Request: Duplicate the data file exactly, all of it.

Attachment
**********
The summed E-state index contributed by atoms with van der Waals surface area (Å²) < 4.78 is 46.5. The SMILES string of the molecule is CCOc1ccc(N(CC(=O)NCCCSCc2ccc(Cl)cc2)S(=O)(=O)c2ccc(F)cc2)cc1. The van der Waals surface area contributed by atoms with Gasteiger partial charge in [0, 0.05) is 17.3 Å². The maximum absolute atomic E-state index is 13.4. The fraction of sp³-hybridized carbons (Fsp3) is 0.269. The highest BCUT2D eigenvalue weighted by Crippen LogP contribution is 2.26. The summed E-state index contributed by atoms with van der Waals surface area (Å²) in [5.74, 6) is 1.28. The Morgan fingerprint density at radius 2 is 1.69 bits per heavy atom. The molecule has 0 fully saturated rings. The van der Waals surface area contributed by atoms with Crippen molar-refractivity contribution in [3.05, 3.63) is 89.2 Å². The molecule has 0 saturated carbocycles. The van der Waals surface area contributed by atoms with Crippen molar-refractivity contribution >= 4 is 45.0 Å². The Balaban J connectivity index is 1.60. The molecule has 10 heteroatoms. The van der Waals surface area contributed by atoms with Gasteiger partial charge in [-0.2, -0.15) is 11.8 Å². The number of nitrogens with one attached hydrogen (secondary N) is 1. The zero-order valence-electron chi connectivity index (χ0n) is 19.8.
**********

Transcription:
The summed E-state index contributed by atoms with van der Waals surface area (Å²) < 4.78 is 46.5. The SMILES string of the molecule is CCOc1ccc(N(CC(=O)NCCCSCc2ccc(Cl)cc2)S(=O)(=O)c2ccc(F)cc2)cc1. The van der Waals surface area contributed by atoms with Gasteiger partial charge in [0, 0.05) is 17.3 Å². The maximum absolute atomic E-state index is 13.4. The fraction of sp³-hybridized carbons (Fsp3) is 0.269. The highest BCUT2D eigenvalue weighted by Crippen LogP contribution is 2.26. The summed E-state index contributed by atoms with van der Waals surface area (Å²) in [5.74, 6) is 1.28. The Morgan fingerprint density at radius 2 is 1.69 bits per heavy atom. The molecule has 0 fully saturated rings. The van der Waals surface area contributed by atoms with Crippen molar-refractivity contribution in [3.05, 3.63) is 89.2 Å². The molecule has 0 saturated carbocycles. The van der Waals surface area contributed by atoms with Crippen molar-refractivity contribution >= 4 is 45.0 Å². The Balaban J connectivity index is 1.60. The molecule has 10 heteroatoms. The van der Waals surface area contributed by atoms with Gasteiger partial charge in [-0.2, -0.15) is 11.8 Å². The number of nitrogens with one attached hydrogen (secondary N) is 1. The zero-order valence-electron chi connectivity index (χ0n) is 19.8.